The Reichsgau Danzig-Westpreussen consists of Polish Pomerania, the Free City of Danzig and adjacent German counties; in addition to Danzig it includes the towns of Gdynia, Bydgoszcz, Grudziadz, Torun, Lipno and Rypin. The Gauleiter is the former Gauleiter of the Free City of Danzig, Forster.

The northern part of central Poland with the towns of Ciechanow, Plock and others was incorporated with Eastern Prussia (Gau Ostpreussen) as a separate administrative area (Regierungsbezirk) with its administrative centre at the town of Ciechanow (renamed Zichenau by the Germans).

The northern scrap of Polish territory with the towns of Suwalki and Augustow, which was cut off from the rest of the German-occupied area by a strip of territory under Soviet occupation, was also incorporated with Eastern Prussia.

The Polish Upper Silesia, the district of Cieszyn (called Cieszyn Silesia) and the adjoining part of the province of Cracow have been incorporated to the Gau Oberschlesien and form now the Regierungsbezirk Kattowitz. This Bezirk covers the whole of the Polish coal-field.

In area the ‘General Government’ comprises barely 23.7 per cent of the Polish State, and in population 32.5 per cent.

It is divided into four districts: Cracow, Warsaw, Lublin and Radom, each possessing their own governors. The head of the administration is the Governor-General, Dr. Frank, former Minister of Justice in the Third Reich, who now resides in the ancient castle of the Polish Kings, the Wawel, at Krakow.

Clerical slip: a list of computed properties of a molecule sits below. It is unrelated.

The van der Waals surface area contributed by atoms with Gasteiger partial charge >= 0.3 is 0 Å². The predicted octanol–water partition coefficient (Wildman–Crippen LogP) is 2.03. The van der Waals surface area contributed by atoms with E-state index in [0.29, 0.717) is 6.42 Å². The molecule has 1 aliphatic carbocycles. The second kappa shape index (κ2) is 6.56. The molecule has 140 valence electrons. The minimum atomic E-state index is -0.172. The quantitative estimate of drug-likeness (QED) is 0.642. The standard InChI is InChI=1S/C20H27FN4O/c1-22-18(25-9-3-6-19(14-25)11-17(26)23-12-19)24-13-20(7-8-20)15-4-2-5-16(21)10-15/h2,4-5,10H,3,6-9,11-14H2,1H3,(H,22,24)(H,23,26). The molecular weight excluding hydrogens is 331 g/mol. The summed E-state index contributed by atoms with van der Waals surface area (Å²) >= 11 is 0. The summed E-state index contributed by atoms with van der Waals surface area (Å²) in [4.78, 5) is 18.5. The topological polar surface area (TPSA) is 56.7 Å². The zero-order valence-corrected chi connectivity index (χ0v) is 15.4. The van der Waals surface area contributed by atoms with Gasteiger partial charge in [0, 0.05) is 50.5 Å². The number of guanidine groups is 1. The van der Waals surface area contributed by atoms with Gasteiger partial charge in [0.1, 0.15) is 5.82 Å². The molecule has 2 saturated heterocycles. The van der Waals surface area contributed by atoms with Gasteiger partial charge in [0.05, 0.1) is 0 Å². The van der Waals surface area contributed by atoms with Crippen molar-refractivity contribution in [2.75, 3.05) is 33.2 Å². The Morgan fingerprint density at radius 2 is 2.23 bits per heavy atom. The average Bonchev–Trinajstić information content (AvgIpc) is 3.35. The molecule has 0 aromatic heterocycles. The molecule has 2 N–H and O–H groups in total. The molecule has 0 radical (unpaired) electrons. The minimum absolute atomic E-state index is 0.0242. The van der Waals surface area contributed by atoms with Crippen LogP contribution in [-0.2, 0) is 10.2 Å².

The territory of the ‘General Government’, an area smaller than Bulgaria (which has six million inhabitants) has been destined by Hitler to become the home (Heimstatte) of 15-16 million Poles and two million Jews; here all the great masses of population deported from the “incorporated” territories are to find accommodation. To realise all the barbaric absurdity of this conception it need be only stated that the area greatly overpopulated before 1939, was deliberately ravaged by the Germans during war operations and the occupation, and is an economic monstrosity; it is not only cut off from access to the sea on the west, but also from the coal fields of Silesia, Dabrowa, Gornicza and Cracow, as well as the Lodz district, with its highly developed textile and metallurgical industry.